They stayed at a place known as the Joy House, which provided the community with health care. The initial quake did not damage the house, but an aftershock a few days later did inflict significant damage. When Bergman and Wells arrived, they found the house being held up by jacks and the front wall of the home destroyed.
"They did have two functional bathrooms, which was nice," Wells says. "Some folks, like Suzanne, were brave enough to sleep in her tent in the yard. I stayed on the roof of the house because I figured if we went down in an aftershock I'd at least end up on the top of the pile."
The clinic at the Joy House mostly focused on primary care, although they did see a few traumatic injuries. Clinic was held outside of the walls that enclosed the Joy House, and the pharmacy was set up inside the walls. Some Haitians from the local neighborhood would take a small school bus to areas around Gressier and bring the sick back to the clinic.
"We were instructed not to go outside the wall without this group of young men who served as our interpreters and security guys," Wells says. "Still, we felt safe where we were."
The clinic had its share of challenges during the week Bergman and Wells were there. Bergman had one encounter with a woman who practiced voodoo and was trying to steal a patient from her.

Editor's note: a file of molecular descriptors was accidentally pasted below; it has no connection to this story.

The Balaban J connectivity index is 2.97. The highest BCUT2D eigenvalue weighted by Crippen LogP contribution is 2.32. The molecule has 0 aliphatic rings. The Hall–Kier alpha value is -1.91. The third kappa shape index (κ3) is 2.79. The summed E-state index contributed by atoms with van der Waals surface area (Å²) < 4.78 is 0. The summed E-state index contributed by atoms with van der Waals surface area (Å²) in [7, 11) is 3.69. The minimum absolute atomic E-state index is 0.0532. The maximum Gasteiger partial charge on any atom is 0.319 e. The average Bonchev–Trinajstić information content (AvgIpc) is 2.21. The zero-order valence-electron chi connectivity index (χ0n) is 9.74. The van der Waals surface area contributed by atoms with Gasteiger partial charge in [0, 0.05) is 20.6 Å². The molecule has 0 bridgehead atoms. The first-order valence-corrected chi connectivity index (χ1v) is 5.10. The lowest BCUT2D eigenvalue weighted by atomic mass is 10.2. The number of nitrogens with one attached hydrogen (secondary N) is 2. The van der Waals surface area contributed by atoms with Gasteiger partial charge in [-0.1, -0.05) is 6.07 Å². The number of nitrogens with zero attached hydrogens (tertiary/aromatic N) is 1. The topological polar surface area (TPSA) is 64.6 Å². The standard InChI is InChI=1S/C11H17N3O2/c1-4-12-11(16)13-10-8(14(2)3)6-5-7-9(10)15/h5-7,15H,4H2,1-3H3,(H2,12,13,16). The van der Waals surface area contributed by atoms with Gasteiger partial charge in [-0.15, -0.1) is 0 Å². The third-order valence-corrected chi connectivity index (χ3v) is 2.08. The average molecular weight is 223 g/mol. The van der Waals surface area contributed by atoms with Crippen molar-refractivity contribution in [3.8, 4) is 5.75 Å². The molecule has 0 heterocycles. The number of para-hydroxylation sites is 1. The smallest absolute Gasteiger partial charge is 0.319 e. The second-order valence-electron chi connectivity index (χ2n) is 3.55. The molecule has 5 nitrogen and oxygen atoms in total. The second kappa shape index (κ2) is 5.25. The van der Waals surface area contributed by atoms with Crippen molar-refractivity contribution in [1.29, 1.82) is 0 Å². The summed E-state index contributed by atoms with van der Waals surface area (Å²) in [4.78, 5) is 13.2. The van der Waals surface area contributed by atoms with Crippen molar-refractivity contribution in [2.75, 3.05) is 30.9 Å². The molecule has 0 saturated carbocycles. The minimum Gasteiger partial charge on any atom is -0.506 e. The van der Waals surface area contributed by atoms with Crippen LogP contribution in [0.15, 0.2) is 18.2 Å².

Bergman administered antibiotics and pain medicine to one man battling a urinary tract infection, and she wanted him to stay for a while to observe his progress. The woman who practiced voodoo had other ideas and tried to take him away from the clinic.
"Three times she came in and drug him out, and three times this got to be an issue with me," Bergman says. "I would run down the street, grab him and bring him back in. He was extremely thin, dehydrated, had a fever and needed help. At the end of clinic that day she was standing outside with real anger as I walked by her."
On the last day of clinic, however, the voodoo priestess returned and asked if Bergman would care for her.
"She was smiling," Bergman says. "I interpret her initial behavior as reflecting the fear and suspicion that is part of voodoo. But when she saw we were there only to help, she was grateful."
Another day, the caregivers traveled three blocks from the Joy House to a large or-phanage to treat the approximately 200 children who lived there.